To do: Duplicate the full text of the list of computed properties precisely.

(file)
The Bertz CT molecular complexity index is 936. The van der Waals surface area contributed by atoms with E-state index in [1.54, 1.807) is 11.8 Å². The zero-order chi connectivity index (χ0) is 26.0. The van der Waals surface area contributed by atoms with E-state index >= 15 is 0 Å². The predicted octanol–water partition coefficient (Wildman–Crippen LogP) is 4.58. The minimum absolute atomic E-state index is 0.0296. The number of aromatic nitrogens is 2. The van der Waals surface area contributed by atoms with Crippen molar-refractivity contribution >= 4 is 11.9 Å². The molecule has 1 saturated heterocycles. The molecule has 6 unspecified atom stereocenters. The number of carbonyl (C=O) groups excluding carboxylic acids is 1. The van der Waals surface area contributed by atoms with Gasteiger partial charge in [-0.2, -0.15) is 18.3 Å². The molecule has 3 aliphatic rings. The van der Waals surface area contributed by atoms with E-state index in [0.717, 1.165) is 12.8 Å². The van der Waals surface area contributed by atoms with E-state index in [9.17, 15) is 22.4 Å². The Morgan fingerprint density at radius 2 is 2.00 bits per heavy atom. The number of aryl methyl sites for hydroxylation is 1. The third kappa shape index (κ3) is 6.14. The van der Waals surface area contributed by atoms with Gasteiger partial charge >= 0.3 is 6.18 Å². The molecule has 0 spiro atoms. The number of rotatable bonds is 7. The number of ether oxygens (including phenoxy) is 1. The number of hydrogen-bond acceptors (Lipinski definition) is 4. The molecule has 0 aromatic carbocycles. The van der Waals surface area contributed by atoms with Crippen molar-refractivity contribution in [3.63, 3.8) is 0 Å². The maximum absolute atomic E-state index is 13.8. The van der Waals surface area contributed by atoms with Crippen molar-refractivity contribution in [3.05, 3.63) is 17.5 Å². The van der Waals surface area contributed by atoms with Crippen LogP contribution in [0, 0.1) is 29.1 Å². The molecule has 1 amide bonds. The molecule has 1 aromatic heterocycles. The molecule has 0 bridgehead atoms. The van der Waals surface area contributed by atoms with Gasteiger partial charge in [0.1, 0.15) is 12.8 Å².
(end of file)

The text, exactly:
The Bertz CT molecular complexity index is 936. The van der Waals surface area contributed by atoms with E-state index in [1.54, 1.807) is 11.8 Å². The zero-order chi connectivity index (χ0) is 26.0. The van der Waals surface area contributed by atoms with E-state index >= 15 is 0 Å². The predicted octanol–water partition coefficient (Wildman–Crippen LogP) is 4.58. The minimum absolute atomic E-state index is 0.0296. The number of aromatic nitrogens is 2. The van der Waals surface area contributed by atoms with Crippen molar-refractivity contribution >= 4 is 11.9 Å². The molecule has 1 saturated heterocycles. The molecule has 6 unspecified atom stereocenters. The number of carbonyl (C=O) groups excluding carboxylic acids is 1. The van der Waals surface area contributed by atoms with Gasteiger partial charge in [-0.2, -0.15) is 18.3 Å². The molecule has 3 aliphatic rings. The van der Waals surface area contributed by atoms with E-state index in [0.717, 1.165) is 12.8 Å². The van der Waals surface area contributed by atoms with E-state index in [9.17, 15) is 22.4 Å². The Morgan fingerprint density at radius 2 is 2.00 bits per heavy atom. The number of aryl methyl sites for hydroxylation is 1. The third kappa shape index (κ3) is 6.14. The van der Waals surface area contributed by atoms with Gasteiger partial charge >= 0.3 is 6.18 Å². The molecule has 0 spiro atoms. The number of rotatable bonds is 7. The number of ether oxygens (including phenoxy) is 1. The number of hydrogen-bond acceptors (Lipinski definition) is 4. The molecule has 0 aromatic carbocycles. The van der Waals surface area contributed by atoms with Crippen molar-refractivity contribution in [3.63, 3.8) is 0 Å². The maximum absolute atomic E-state index is 13.8. The van der Waals surface area contributed by atoms with Crippen molar-refractivity contribution in [3.05, 3.63) is 17.5 Å². The van der Waals surface area contributed by atoms with Crippen LogP contribution in [0, 0.1) is 29.1 Å². The molecule has 1 amide bonds. The molecule has 1 aromatic heterocycles. The molecule has 0 bridgehead atoms. The van der Waals surface area contributed by atoms with Gasteiger partial charge in [0.1, 0.15) is 12.8 Å².